Tech Tools & Helpful Hacks

Foreign Language Virtual Field Trips: A Travel Guide for Beginners

  • SHARE:
March 24, 2017

Like many educators, I teach students cultural literacy in order to cultivate compassionate global citizens. In pursuit of this gain, my foreign language colleagues and I collaborate to provide a taste of the world for our students through the use of technology.

As the Library Media Specialist for a large suburban high school, I am lucky to work with students in many subject areas, including foreign languages. Several Spanish teachers and I have been taking students on virtual field trips using Google Cultural Institute and Google Street View for years; however, the introduction of the Google Cardboard and Street View apps brings a whole new level of excitement to virtual field trips. 

Planning for Your Trip

To support all students taking a trip, we provide desktop computers and we ask students to bring their own their smart phones pre-loaded with the free apps.

Because we know not every student has access to a phone, we provide an alternative trip on the computers. Many of the students who do not have smart phones during the lesson are able to share with other students in the class or use the few devices that our library owns.

Stops Along the Way

Our students begin their journey by visiting Mexico and Spain in Google Arts and Culture, formerly Google Cultural Institute. World wonders are available for view from across the globe, which could support any number of cultural experiences. Students can access this resource on a desktop or a smart phone. This curated collection of art, history, and treasured places around the world models for students the kinds of sights they should visit on the self-guided portion of their field trip. Once students click the dropdown menu on the left side of the screen and select “Places,” they can search for a country. Students scroll down the page to choose a Museum View photo, which is comparable to Street View in Google Maps. If the place name appears in the upper left of the Museum View window, students can read more about the historical or cultural significance of the place. As a way of commemorating their trip (and also as a way for the teacher to grade the activity), students can list and describe the attractions they visit along the way using an activity guide.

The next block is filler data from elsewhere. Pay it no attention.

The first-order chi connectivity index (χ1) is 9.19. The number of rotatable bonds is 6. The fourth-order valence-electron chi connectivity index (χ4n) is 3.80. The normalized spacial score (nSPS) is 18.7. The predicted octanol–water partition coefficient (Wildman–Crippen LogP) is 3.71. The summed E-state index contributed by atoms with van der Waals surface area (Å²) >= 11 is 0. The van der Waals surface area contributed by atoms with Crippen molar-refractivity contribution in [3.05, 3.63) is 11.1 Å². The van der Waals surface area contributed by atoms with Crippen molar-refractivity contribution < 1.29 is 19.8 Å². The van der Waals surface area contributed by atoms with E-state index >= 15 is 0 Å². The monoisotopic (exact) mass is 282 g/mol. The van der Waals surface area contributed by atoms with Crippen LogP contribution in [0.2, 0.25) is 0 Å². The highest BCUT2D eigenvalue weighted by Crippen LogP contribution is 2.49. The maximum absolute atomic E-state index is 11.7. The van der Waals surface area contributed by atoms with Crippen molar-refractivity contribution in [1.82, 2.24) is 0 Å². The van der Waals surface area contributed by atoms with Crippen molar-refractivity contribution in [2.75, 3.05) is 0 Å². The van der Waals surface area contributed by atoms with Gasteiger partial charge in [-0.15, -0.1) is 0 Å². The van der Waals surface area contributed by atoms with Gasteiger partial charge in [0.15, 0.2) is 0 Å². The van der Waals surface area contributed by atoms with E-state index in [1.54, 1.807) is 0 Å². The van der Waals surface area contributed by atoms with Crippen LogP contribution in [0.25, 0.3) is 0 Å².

Once students have an idea of the kinds of sights they should explore, we provide some instructions on searching for additional Spanish-speaking countries in the Street View smart phone app. Students can use the familiar search bar at the top, or they can zoom in on the map and look for red dots identifying available photospheres. Once they have selected a place to visit, they can click on the Google Cardboard icon and flip their phone in the direction indicated on the screen. The screen is then divided in two so that students can easily view the photosphere using a VR viewer, such as Google Cardboard.

Reflection of New Cultures and What’s Next

At the end of their field trip, students are asked to evaluate the experience: in what ways can technology help students explore different cultures? What do you wish you could further explore? Is the technology limiting in some ways? We received overwhelmingly positive feedback from students. One student commented, “Technology can help students [to] easily and cheaply explore new places. I saw four new countries today by simply downloading an app – that is truly extraordinary…” Another student elaborated that while the lesson was enjoyable and worthwhile, he still could not “taste the food or feel the rocks” beneath his feet. And this ultimately got to the heart of the lesson: there is so much we can learn from other cultures. Travel challenges us and teaches us humility; new experiences irrevocably change us and alter our view of the world. Technology can give us a taste of the world, but we hope these trips inspire our students to stay hungry for the real thing in the future.

Expand your language and cultural exploration with PBS LearningMedia. Below are just a sampling of resources you can find to learn about languages, cultures, and places all across the globe. 

Ms. Kauffman is a high school Library Media Specialist in Western Pennsylvania. After receiving a BS in Secondary Education and a BA in English from Penn State University, Ms. Kauffman completed her MS in Library Science from Clarion University. She is an officer for the Westmoreland County Association of School Librarians, a representative to the Pennsylvania School Librarians Association Advisory Council, and she has presented workshops for both local and national conferences. Ms. Kauffman is a Google for Education Certified Innovator, a Fulbright seminar participant, and a Nearpod PioNear. When she is taking a break from talking about YA books, Ms. Kauffman loves hiking with her dog Max and eating Alumni Swirl ice cream at PSU's Creamery! She can be found on Twitter @MsKKauffman.

Katherine Kauffman

Katherine Kauffman Library Media Specialist

InfoQuotex